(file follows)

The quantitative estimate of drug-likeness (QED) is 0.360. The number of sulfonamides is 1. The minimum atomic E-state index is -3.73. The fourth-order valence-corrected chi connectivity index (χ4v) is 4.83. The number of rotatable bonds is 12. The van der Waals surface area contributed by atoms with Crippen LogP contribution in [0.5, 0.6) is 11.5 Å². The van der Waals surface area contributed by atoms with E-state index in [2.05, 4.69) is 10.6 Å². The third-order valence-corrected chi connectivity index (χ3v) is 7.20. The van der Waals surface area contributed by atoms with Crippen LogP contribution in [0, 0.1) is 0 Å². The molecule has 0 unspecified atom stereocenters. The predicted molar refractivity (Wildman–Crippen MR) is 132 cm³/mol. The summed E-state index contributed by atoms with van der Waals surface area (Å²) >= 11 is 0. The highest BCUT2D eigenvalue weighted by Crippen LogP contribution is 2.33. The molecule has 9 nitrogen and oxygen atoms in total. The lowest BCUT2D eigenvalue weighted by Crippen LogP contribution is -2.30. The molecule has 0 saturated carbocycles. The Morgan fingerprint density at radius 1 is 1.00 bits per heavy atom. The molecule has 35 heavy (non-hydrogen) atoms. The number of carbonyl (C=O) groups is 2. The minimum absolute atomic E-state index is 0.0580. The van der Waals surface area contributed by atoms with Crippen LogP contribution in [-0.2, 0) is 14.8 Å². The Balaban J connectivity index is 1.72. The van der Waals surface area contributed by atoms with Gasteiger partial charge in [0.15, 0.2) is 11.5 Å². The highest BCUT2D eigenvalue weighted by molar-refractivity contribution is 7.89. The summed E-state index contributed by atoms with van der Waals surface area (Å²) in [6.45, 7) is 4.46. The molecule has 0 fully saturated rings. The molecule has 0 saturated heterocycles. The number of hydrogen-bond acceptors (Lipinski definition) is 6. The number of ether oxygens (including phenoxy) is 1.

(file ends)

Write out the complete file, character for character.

The quantitative estimate of drug-likeness (QED) is 0.360. The number of sulfonamides is 1. The minimum atomic E-state index is -3.73. The fourth-order valence-corrected chi connectivity index (χ4v) is 4.83. The number of rotatable bonds is 12. The van der Waals surface area contributed by atoms with Crippen LogP contribution in [0.5, 0.6) is 11.5 Å². The van der Waals surface area contributed by atoms with E-state index in [2.05, 4.69) is 10.6 Å². The third-order valence-corrected chi connectivity index (χ3v) is 7.20. The van der Waals surface area contributed by atoms with Crippen LogP contribution in [0, 0.1) is 0 Å². The molecule has 0 unspecified atom stereocenters. The predicted molar refractivity (Wildman–Crippen MR) is 132 cm³/mol. The summed E-state index contributed by atoms with van der Waals surface area (Å²) >= 11 is 0. The highest BCUT2D eigenvalue weighted by Crippen LogP contribution is 2.33. The molecule has 9 nitrogen and oxygen atoms in total. The lowest BCUT2D eigenvalue weighted by Crippen LogP contribution is -2.30. The molecule has 0 saturated carbocycles. The Morgan fingerprint density at radius 1 is 1.00 bits per heavy atom. The molecule has 35 heavy (non-hydrogen) atoms. The number of carbonyl (C=O) groups is 2. The minimum absolute atomic E-state index is 0.0580. The van der Waals surface area contributed by atoms with Crippen LogP contribution in [-0.2, 0) is 14.8 Å². The Balaban J connectivity index is 1.72. The van der Waals surface area contributed by atoms with Gasteiger partial charge in [0.15, 0.2) is 11.5 Å². The highest BCUT2D eigenvalue weighted by molar-refractivity contribution is 7.89. The summed E-state index contributed by atoms with van der Waals surface area (Å²) in [6.45, 7) is 4.46. The molecule has 0 fully saturated rings. The molecule has 0 saturated heterocycles. The number of hydrogen-bond acceptors (Lipinski definition) is 6. The number of ether oxygens (including phenoxy) is 1.